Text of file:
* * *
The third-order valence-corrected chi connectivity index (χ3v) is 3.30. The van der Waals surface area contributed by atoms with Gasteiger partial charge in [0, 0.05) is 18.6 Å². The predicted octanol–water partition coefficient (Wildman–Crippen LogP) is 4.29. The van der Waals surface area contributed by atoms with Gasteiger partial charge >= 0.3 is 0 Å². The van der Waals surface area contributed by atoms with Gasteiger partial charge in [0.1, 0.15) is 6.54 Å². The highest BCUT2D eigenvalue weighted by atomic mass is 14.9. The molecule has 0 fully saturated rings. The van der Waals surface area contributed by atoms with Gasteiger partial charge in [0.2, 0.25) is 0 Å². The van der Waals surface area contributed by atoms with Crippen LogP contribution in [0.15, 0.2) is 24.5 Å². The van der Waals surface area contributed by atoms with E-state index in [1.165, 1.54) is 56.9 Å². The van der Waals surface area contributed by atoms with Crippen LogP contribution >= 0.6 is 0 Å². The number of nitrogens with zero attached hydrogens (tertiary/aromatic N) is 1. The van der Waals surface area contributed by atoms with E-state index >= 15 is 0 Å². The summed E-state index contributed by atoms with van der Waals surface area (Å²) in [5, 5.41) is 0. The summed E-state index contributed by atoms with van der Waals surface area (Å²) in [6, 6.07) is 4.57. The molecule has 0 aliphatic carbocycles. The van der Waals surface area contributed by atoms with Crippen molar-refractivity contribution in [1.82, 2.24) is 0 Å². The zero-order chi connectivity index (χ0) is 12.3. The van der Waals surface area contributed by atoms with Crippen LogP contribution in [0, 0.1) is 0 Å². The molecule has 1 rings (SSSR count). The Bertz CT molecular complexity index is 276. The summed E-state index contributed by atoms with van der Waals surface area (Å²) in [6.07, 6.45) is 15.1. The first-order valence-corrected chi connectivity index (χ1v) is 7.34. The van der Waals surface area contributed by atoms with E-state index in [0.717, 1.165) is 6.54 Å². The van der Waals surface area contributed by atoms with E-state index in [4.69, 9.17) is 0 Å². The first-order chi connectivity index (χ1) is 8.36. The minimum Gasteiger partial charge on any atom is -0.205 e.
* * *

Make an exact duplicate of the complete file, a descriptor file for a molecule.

The third-order valence-corrected chi connectivity index (χ3v) is 3.30. The van der Waals surface area contributed by atoms with Gasteiger partial charge in [0, 0.05) is 18.6 Å². The predicted octanol–water partition coefficient (Wildman–Crippen LogP) is 4.29. The van der Waals surface area contributed by atoms with Gasteiger partial charge >= 0.3 is 0 Å². The van der Waals surface area contributed by atoms with Gasteiger partial charge in [0.1, 0.15) is 6.54 Å². The highest BCUT2D eigenvalue weighted by atomic mass is 14.9. The molecule has 0 fully saturated rings. The van der Waals surface area contributed by atoms with Gasteiger partial charge in [0.2, 0.25) is 0 Å². The van der Waals surface area contributed by atoms with Crippen LogP contribution in [0.15, 0.2) is 24.5 Å². The van der Waals surface area contributed by atoms with E-state index in [1.165, 1.54) is 56.9 Å². The van der Waals surface area contributed by atoms with Crippen LogP contribution >= 0.6 is 0 Å². The number of nitrogens with zero attached hydrogens (tertiary/aromatic N) is 1. The van der Waals surface area contributed by atoms with E-state index >= 15 is 0 Å². The summed E-state index contributed by atoms with van der Waals surface area (Å²) in [5, 5.41) is 0. The summed E-state index contributed by atoms with van der Waals surface area (Å²) in [6, 6.07) is 4.57. The molecule has 0 aliphatic carbocycles. The van der Waals surface area contributed by atoms with Crippen molar-refractivity contribution in [1.82, 2.24) is 0 Å². The zero-order chi connectivity index (χ0) is 12.3. The van der Waals surface area contributed by atoms with Crippen LogP contribution in [0, 0.1) is 0 Å². The molecule has 1 rings (SSSR count). The Bertz CT molecular complexity index is 276. The summed E-state index contributed by atoms with van der Waals surface area (Å²) in [6.07, 6.45) is 15.1. The first-order valence-corrected chi connectivity index (χ1v) is 7.34. The van der Waals surface area contributed by atoms with E-state index in [0.717, 1.165) is 6.54 Å². The van der Waals surface area contributed by atoms with E-state index in [4.69, 9.17) is 0 Å². The first-order chi connectivity index (χ1) is 8.36. The minimum Gasteiger partial charge on any atom is -0.205 e.